A Tale of Two Prospects: Los Angeles Angels’ Mike Trout and Cincinnati Reds’ Aroldis Chapman

mlbtraderumors.com today informed me of a hot prospect I hadn’t heard much about: the Angels’ Mike Trout.  He was their first round pick last year (25th overall), and he’s a great example of what major league organizations look for in their prospects.

Trout is only 18 this year (turns 19 on August 7), but he’s already got a major league body (he’s listed as 6’1″ and 217 lbs by baseball-reference.com).  Trout has the two things major league organizations want most in a major league prospect: tools and proven ability at a certain level of professional baseball at a young age.

Trout has just been promoted to Rancho Cucamonga in the A+ California League, after hitting .361 with a .974 OPS in 368 plate appearances at Cedar Rapids in the Class A Midwest League.  The Midwest League, a low full-season Class A league, is a long way from the majors, but for a player yet not 19 years old to dominate at this level gives teams goose bumps.

Trout has already demonstrated several important abilities:  he can obviously hit, and he can obviously run.  He has 58 stolen bases in 69 attempts as a professional.  He has a great idea of the strike zone (.451 on-base percentage), and he has a good throwing arm (seven assists in 78 games in center field this year for Cedar Rapids, although he may not have the range to be a major league center fielder).

The only thing Trout hasn’t done so far as a professional is hit many home runs, but that doesn’t matter.  He’s obviously big and strong, and he collected 32 extra base hits in his 368 plate appearances at Cedar Rapids.

Home run power is a skill players generally develop as they mature in professional baseball.  So long as he’s hitting the ball with authority (and a .361 batting average and 32 extra base hits strongly indicate he is), major league organizations assume the home runs will come in due time.

Trout still has a long way to go to get to the majors and establish himself as a star there, but the point is that not one major league team wouldn’t like to have him in their organization right now.

Reds’ beat writer John Fay of the Cincinnati Enquirer thinks that LHP and super bonus baby Aroldis Chapman won’t be promoted to the major league squad until the September call-ups due to Chapman’s continuing command issues.

The Reds/Louisville Bats recently moved Chapman to the bullpen, probably with the idea that he’d have a better chance to help the Reds this season as they fight for a post-season berth.  That’s not necessarily a good idea in terms of Chapman’s long-term development since he’s always been a starter, but the Reds’ reasoning is obvious.

Chapman does not have major league control yet (47 walks in 75 AAA innings pitched), but he’s close.  The Reds are in a bind: they really have to go all-out to win this year, because it’s been 15 years since they last made the play-offs.  As the team playing in MLB’s smallest market, who knows when the next chance this good will come around?  Still, Chapman isn’t a pitcher they should rush to the majors leagues, because his potential is enormous.

Aside from the $30 million investment, Chapman’s talent is obvious.  For a 22 year old pitcher with his stuff (90 Ks and only 67 hits allowed in 75 IP) to be pitching as well as he has at the AAA level in his first year in American professional baseball, his upside is huge.  He only has to improve a little bit to be a good major league starter, and (if his arm stays healthy) his stuff is good enough that even if it takes him three or four years to find his command, he could still be the next Randy Johnson.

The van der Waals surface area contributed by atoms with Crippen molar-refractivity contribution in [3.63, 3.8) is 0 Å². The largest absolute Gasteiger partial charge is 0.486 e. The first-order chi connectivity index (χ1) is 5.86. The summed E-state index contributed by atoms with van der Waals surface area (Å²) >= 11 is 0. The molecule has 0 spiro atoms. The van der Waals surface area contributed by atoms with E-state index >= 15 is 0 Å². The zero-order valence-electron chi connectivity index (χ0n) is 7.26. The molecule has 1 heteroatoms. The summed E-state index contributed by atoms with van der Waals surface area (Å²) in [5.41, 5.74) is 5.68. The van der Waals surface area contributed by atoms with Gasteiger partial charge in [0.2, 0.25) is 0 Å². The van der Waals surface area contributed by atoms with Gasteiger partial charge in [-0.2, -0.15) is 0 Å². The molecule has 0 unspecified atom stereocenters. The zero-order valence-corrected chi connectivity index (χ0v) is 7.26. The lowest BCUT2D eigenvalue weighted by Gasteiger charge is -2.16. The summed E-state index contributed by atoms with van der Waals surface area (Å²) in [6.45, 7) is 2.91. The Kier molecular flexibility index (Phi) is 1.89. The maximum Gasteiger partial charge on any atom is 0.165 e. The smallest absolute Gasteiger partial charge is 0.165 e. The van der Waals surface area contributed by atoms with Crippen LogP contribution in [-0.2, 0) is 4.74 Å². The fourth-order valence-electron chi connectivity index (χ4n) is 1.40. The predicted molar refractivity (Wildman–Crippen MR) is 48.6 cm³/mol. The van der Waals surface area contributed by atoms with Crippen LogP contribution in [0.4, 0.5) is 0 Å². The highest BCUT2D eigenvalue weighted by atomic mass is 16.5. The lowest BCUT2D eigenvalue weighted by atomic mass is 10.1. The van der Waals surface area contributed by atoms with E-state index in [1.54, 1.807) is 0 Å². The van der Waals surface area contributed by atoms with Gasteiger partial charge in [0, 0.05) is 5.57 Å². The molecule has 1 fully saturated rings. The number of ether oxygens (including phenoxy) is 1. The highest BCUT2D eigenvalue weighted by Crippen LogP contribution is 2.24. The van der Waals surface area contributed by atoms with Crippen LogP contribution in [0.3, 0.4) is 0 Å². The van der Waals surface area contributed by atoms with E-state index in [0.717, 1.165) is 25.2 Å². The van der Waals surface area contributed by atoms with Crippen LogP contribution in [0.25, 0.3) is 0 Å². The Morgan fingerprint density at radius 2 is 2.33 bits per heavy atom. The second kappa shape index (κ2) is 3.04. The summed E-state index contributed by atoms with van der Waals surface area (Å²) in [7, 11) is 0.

I’m reminded of Jose Rijo, the player against whom all Latin Reds pitchers (Edinson Volquez, Johny Cueto and Aroldis Chapman) will inevitably be compared.  Rijo was an enormously talented young pitcher who first reached the majors with the Yankees in 1984 at the tender age of 19.  After the season, he was traded in a block-buster deal to the A’s (with others) for Ricky Henderson.

Because Rijo had been one of the key pieces in a trade that sent away the A’s best player, the A’s weren’t sufficiently patient with him.  He lasted three years in Oakland in which he really pitched pretty well for a pitcher of his age, but after a rough year in 1987, the A’s traded him away to the Reds at the exact moment when his value was lowest.

As everyone knows, Rijo immediately became the Reds’ ace and eventually won the World Series MVP Award in 1990, when the Reds swept — you guessed it — the A’s.  That’s the reason why all current Reds pitchers will be compared to Rijo in one way or another: he took them to the top of the mountain, something that hasn’t happened much in Cincinnati.

As a fan, it would be exciting to see Aroldis Chapman pitching in situations that mean something in September as the Reds fight for a post-season spot.  However, it behooves the Reds to turn their $30 million investment into a pitcher who can give them five or six years as a top-two starter.

Explore posts in the same categories: Anaheim Angels, Cincinnati Reds, Oakland A's

One Comment on “A Tale of Two Prospects: Los Angeles Angels’ Mike Trout and Cincinnati Reds’ Aroldis Chapman”

  1. shlepcar Says:

    I’m glad the Giants are giving him a shot too. Hopefully being closer to home will help any lingering psychological issues he might be dealing with.

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